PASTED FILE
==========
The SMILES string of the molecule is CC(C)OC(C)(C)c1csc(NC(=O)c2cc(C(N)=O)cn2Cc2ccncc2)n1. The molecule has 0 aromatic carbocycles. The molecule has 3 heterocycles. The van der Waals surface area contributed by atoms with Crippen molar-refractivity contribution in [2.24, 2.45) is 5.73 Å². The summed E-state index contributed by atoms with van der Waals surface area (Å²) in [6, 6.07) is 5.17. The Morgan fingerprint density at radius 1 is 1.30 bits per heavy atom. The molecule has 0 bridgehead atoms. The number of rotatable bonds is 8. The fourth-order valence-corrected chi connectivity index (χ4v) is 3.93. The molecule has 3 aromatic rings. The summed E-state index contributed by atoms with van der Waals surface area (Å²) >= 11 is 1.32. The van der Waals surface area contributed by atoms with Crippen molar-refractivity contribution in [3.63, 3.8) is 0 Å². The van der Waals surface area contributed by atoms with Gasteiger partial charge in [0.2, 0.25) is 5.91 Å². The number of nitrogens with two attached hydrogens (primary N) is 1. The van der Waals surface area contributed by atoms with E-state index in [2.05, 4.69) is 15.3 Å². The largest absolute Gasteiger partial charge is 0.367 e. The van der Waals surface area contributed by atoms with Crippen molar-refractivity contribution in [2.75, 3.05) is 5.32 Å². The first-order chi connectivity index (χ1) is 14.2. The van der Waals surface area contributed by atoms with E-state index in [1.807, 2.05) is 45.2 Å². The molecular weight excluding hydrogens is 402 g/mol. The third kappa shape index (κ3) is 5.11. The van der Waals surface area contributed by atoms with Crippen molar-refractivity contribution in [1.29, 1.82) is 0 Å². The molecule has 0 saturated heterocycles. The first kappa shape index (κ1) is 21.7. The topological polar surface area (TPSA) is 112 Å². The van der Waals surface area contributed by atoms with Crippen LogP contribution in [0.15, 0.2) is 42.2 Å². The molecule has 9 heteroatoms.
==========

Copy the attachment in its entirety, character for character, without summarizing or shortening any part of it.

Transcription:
The SMILES string of the molecule is CC(C)OC(C)(C)c1csc(NC(=O)c2cc(C(N)=O)cn2Cc2ccncc2)n1. The molecule has 0 aromatic carbocycles. The molecule has 3 heterocycles. The van der Waals surface area contributed by atoms with Crippen molar-refractivity contribution in [2.24, 2.45) is 5.73 Å². The summed E-state index contributed by atoms with van der Waals surface area (Å²) in [6, 6.07) is 5.17. The Morgan fingerprint density at radius 1 is 1.30 bits per heavy atom. The molecule has 0 bridgehead atoms. The number of rotatable bonds is 8. The fourth-order valence-corrected chi connectivity index (χ4v) is 3.93. The molecule has 3 aromatic rings. The summed E-state index contributed by atoms with van der Waals surface area (Å²) >= 11 is 1.32. The van der Waals surface area contributed by atoms with Crippen molar-refractivity contribution in [3.63, 3.8) is 0 Å². The van der Waals surface area contributed by atoms with Gasteiger partial charge in [0.2, 0.25) is 5.91 Å². The number of nitrogens with two attached hydrogens (primary N) is 1. The van der Waals surface area contributed by atoms with E-state index in [2.05, 4.69) is 15.3 Å². The largest absolute Gasteiger partial charge is 0.367 e. The van der Waals surface area contributed by atoms with Crippen molar-refractivity contribution in [2.75, 3.05) is 5.32 Å². The first-order chi connectivity index (χ1) is 14.2. The van der Waals surface area contributed by atoms with E-state index in [1.807, 2.05) is 45.2 Å². The molecular weight excluding hydrogens is 402 g/mol. The third kappa shape index (κ3) is 5.11. The van der Waals surface area contributed by atoms with Crippen molar-refractivity contribution in [1.29, 1.82) is 0 Å². The molecule has 0 saturated heterocycles. The first kappa shape index (κ1) is 21.7. The topological polar surface area (TPSA) is 112 Å². The van der Waals surface area contributed by atoms with Crippen LogP contribution in [0.15, 0.2) is 42.2 Å². The molecule has 9 heteroatoms.